A Gibson catalog of the early 1930s described the RB-1 as providing “sparkling, bell-like brilliancy of tone; powerful volume and trueness equalled only by the famous Mastertone models.” The same catalog claimed that the five-string banjo was “increasingly popular” and that there was “every indication that the future of this instrument will be a glorious one and that those who equip themselves to stand out as accomplished artists with the five-string banjo will profit accordingly.” Gibson could well be accused of protesting too much, for the fact was that in the early 1930s the popularity of even the four-string banjo was seriously on the wane, and the five-string banjo’s fortunes had never been lower. Almost the only market remaining for the five-string banjo was among string-band musicians of the rural southeast, and #117-7 belonged to just such a player. Troy Foster of Wilkesboro, North Carolina performed with his brothers on local radio in the 1930s and 1940s; the banjo has remained in Mr. Foster’s family since his death in the early 1960s.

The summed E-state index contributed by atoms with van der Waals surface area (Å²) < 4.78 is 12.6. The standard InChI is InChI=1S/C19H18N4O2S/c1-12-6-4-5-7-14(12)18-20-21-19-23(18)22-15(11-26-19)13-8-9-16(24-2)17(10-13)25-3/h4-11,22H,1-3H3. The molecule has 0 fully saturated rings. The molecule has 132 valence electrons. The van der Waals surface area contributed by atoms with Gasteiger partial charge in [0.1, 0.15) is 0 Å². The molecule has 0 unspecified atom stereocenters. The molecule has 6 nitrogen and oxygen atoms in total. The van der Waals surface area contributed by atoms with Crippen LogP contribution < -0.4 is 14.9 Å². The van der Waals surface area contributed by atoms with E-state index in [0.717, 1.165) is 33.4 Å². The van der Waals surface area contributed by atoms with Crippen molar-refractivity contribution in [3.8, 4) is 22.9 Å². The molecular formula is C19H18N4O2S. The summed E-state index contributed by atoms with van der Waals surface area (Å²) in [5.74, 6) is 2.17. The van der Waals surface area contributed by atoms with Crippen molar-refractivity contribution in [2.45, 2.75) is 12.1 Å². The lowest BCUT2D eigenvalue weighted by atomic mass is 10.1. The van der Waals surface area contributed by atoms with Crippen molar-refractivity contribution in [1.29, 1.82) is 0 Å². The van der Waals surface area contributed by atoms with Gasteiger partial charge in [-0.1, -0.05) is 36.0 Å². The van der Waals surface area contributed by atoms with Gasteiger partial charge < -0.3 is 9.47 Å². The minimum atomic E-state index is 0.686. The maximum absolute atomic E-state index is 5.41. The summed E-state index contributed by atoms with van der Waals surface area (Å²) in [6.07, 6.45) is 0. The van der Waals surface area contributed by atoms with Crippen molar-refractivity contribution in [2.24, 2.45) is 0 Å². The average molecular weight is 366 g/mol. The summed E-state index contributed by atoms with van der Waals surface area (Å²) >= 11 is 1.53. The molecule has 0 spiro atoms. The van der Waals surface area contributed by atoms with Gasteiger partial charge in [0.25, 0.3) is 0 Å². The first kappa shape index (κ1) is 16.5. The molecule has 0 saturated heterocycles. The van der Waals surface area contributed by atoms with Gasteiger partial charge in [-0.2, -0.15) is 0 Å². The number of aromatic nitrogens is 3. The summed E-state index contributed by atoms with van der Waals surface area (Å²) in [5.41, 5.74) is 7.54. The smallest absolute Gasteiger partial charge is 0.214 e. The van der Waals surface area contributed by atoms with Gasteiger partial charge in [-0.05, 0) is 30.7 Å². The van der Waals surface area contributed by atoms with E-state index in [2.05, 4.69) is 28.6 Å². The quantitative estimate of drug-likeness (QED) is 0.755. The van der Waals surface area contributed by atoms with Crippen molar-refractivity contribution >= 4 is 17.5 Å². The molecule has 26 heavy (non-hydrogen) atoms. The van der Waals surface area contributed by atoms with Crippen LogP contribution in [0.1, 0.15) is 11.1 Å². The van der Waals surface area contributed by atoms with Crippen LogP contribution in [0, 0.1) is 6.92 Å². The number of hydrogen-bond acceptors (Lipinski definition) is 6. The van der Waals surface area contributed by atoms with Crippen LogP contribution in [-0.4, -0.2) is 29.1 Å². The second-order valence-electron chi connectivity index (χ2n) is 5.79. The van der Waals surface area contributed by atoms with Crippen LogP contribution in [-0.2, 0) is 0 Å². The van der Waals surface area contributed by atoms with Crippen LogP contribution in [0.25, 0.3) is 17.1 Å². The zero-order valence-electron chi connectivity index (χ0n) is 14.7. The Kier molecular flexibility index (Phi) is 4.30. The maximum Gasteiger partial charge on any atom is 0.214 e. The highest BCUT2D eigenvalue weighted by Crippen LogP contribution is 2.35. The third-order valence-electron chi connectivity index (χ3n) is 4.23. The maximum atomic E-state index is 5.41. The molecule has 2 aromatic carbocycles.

#117-7 (see Gibson banjo serial numbers vs. factory order numbers) dates to 1931 and is a catalog-standard example for the period with dark-finished straight-grain maple, nickel-plated hardware, a fiddle-shaped peghead, fleur-de-lis inlays, a one-piece cast flange, and a small-diameter brass hoop on top of the full-thickness maple rim. The banjo remains in its original flannel-lined hard case.
Photos courtesy of the family of Troy Foster.